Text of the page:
Too Many Ideas? (with video)

“A surplus of ideas is as dangerous as a drought.” ~ Scott Belsky from Making Ideas Happen: Overcoming the Obstacles Between Vision and Reality

Do you start many conversations like this? “I’ve got this great idea…” Well, many of us begin sentences with that sentiment. Myself included, and I sometimes wake up in the middle of the night with what I believe to be the best idea I have ever had. Sleepily, I search for my laptop so the idea doesn’t get lost in the wake/sleep zone. Many people keep a journal next to their bed for such events, but not me. I have folders and folders on my laptop with ideas. There are files about kids, the perfect school, my eco-dream house, my knitting projects, design, photography, the Gulf, the world, travels, and…this blog. Actually, I have four posts started on my desktop right this very moment…

When a GOOD article by Scott Belsky called, How to Overcome Idea-to-Idea Syndrome landed in my Inbox, it caught my attention. As I started reading, I felt like I had just tip-toed into one of those medical sites to find out about some benign rash, and might leave thinking I have only three months to live. There it was, staring at me from across the screen: YOU HAVE IDEA-TO-IDEA SYNDROME.

Ok, take a deep breath. A syndrome is only a label. Labels can’t hurt…Let’s take a closer look at what Scott is talking about (and I am sure I have):

“Idea-to-idea syndrome is the tendency to launch new ideas while still executing other ideas (yes). As soon as an idea becomes an active project, we become burdened by the minutia of execution (yes). Long days and late nights cause us to get lost in what I have come to call the “project plateau”—the part of a project when excitement and energy run low and the end is still out of sight (yes). The quickest escape from the project plateau is simple. Conceive a new idea (yes, yes). Immediately, when you get excited about something new and shiny, your hopes lift as your creative juices kick in (yes, yes, yes). But, as a result, your previous idea is left stranded in the project plateau amidst other carcasses of abandoned ideas (Oh no!).”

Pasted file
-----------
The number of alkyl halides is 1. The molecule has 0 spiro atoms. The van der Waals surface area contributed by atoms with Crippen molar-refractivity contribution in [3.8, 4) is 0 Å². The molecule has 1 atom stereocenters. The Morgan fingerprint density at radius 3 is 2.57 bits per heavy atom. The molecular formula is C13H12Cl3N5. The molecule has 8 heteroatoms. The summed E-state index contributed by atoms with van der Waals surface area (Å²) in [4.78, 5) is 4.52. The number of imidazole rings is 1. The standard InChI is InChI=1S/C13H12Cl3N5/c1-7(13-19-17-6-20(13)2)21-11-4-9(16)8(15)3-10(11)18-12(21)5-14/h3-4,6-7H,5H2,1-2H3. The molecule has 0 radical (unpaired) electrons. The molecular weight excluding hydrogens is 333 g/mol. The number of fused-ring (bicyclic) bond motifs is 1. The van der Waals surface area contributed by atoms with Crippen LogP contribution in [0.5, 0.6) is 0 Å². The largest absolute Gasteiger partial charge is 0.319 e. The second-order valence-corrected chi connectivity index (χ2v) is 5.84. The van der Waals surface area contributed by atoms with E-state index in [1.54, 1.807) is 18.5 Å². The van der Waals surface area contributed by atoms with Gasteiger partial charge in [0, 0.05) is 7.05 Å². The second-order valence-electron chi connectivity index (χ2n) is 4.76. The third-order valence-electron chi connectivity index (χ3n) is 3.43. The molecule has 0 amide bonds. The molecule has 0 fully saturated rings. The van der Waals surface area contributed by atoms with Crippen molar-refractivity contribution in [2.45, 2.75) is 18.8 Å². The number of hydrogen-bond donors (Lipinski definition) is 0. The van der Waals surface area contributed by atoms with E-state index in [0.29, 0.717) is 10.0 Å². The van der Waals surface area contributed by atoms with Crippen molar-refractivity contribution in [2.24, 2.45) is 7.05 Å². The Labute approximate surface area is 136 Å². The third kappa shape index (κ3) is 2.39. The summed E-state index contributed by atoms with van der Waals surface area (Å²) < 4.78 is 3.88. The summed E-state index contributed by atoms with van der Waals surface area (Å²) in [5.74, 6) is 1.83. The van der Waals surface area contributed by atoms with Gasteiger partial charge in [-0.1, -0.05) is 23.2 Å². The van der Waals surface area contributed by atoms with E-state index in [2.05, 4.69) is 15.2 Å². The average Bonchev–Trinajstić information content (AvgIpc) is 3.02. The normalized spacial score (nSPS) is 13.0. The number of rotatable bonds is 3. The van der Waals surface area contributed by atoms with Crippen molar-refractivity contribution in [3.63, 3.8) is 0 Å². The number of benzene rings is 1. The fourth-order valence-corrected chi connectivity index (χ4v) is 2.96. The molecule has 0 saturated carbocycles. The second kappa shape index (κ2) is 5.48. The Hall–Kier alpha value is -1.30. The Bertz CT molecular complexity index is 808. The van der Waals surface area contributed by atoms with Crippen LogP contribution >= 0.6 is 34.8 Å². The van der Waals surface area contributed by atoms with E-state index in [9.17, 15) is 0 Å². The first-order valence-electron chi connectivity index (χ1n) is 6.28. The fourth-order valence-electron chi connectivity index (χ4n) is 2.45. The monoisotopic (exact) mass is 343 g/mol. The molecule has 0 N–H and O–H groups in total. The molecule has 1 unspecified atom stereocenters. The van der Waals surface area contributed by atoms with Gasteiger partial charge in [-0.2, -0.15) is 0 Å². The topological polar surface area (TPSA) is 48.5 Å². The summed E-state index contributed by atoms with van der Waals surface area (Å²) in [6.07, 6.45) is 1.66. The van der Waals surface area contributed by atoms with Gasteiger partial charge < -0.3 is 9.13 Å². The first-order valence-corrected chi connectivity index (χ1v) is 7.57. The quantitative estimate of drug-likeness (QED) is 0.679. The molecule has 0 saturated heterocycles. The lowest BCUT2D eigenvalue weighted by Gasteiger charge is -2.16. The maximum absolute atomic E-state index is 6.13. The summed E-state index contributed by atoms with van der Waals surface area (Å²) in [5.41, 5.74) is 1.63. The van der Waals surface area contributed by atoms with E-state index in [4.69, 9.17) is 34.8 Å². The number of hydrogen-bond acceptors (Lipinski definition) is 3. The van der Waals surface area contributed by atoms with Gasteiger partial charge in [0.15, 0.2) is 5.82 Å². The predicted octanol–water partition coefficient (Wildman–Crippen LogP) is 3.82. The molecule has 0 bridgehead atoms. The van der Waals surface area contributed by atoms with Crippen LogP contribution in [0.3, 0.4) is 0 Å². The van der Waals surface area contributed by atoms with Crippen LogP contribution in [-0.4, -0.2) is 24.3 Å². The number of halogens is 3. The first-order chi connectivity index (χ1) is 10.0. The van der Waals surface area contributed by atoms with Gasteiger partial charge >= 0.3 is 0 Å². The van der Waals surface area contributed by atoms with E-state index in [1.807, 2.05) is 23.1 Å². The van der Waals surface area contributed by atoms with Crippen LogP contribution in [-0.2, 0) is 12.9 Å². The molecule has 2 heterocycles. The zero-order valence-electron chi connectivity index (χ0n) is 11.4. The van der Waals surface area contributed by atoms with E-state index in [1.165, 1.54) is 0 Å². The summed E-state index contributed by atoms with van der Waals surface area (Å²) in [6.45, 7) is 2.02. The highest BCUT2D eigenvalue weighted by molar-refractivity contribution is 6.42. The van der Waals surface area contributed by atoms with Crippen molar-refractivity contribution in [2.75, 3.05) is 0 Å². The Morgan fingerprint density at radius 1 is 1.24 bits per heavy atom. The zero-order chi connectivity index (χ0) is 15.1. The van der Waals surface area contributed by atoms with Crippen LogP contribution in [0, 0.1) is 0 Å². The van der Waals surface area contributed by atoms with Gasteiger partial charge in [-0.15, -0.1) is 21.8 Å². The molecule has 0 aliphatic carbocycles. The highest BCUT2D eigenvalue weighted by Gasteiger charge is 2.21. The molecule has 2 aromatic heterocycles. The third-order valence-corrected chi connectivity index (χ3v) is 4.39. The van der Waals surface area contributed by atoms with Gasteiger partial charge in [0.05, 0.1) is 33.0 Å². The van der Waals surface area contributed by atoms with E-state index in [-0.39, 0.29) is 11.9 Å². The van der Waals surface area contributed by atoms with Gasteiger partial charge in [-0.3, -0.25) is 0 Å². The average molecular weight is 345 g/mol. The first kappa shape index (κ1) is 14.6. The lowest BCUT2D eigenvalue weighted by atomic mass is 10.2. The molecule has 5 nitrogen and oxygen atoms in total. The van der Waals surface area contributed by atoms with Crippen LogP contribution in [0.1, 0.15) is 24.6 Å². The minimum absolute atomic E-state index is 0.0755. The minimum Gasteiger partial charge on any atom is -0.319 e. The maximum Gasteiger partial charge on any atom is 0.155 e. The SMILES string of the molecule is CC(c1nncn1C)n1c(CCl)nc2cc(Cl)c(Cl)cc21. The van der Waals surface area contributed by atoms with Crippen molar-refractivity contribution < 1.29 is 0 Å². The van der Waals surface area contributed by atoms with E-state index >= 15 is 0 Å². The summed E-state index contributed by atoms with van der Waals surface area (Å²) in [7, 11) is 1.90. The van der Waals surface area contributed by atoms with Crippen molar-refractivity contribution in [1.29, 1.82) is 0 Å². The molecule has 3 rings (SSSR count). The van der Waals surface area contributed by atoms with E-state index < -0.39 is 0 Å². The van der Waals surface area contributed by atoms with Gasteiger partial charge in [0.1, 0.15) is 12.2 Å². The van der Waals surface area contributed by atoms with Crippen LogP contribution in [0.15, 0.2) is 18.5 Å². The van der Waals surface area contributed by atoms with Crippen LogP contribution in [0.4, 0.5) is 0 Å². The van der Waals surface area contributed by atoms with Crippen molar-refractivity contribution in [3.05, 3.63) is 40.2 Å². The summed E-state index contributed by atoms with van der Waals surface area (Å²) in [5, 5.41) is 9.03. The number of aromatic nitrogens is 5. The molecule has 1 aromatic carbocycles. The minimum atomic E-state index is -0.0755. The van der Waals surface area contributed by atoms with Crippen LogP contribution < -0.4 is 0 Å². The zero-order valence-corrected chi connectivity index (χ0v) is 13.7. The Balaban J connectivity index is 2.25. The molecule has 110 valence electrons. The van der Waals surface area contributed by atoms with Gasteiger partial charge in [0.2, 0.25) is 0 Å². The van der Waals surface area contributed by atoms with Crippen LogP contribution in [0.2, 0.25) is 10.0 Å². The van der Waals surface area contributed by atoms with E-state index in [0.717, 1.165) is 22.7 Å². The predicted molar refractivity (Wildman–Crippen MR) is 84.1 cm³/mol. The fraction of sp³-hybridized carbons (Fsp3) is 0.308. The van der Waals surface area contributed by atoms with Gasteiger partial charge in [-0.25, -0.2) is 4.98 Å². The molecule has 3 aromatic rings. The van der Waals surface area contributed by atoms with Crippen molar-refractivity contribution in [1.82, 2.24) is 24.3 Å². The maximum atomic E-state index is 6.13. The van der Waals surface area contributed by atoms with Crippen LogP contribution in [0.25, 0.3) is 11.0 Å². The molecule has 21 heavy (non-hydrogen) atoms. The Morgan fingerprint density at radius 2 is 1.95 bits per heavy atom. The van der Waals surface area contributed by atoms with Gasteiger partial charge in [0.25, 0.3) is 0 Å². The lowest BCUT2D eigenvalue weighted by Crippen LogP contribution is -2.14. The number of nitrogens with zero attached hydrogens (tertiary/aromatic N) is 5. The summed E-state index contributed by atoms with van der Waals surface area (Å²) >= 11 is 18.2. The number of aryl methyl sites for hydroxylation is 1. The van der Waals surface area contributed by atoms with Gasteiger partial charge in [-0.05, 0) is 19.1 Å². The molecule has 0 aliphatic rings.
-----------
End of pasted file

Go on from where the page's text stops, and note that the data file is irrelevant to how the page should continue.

Do you have “Carcasses of abandoned ideas”? I checked my computer files and they are filled with decay. Lots and lots of abandoned ideas. What do you do with them? Scott calls says, “Productive idealists recognize the value of building an immune system and resisting the seduction of creative flings that seldom last.”

Should we heed Scott’s advice and start to think like a “productive idealist”? Is resisting the temptation to collect too many ideas really a bad thing? Do your creative ideas floweth over? How do you bring your creative ideas to fruition?

Hear what Scott has to say about Making Ideas Happen:

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Emma S.
Emma S.3 years ago

It took me a stupidly long time to realise this was my problem. For ages I thought it was a dearth of ideas, then that I had ideas but they were all rubbish/unoriginal. I teach theatre, and from telling students to give their ideas a chance I've once again been confronted with the old 'Physician Heal Thyself' spectre!

Barb F.
Barb F.5 years ago

interesting take on it, but it also translates to what would be a world without so many artists and other creative minds that multitask naturally for works in progress to be completed, that thought I do not like.

Eleanor P.
Eleanor P.5 years ago

@Ann---you are absolutely right, the only problem there would be all of the ideas we could come up with to stop creating all of the unfinished or unfeasible ideas that we have!

Betty C.
Betty C.5 years ago


Ann Eastman
Ann Eastman5 years ago

I had previously come to the glum realization that I need some external structure (deadlines and such) to get things finished. Not begun- but finished. Maybe I should start a support group for people with Idea to Idea Syndrome? Note that the acronym is ITIS! But more seriously, thanks for the article.

Borg Drone
Borg Drone5 years ago

Thanks For Posting !!

Heidi R.
Past Member 5 years ago

Good points. There is a difference between a day dreamer and a visionary.

Marilyn L.
Marilyn L.5 years ago

Dianne D, you are never too old to see your ideas come to life. Just think of the many you may be depriving of the fruits of those ideas.

Deborah W.
Deborah w.5 years ago

Some people who have too many great ideas might be Bipolar! I used to be like that and none of my ideas came to fruition or they would be a disaster.

pat B.
pat B.5 years ago

UGH. A GS drone.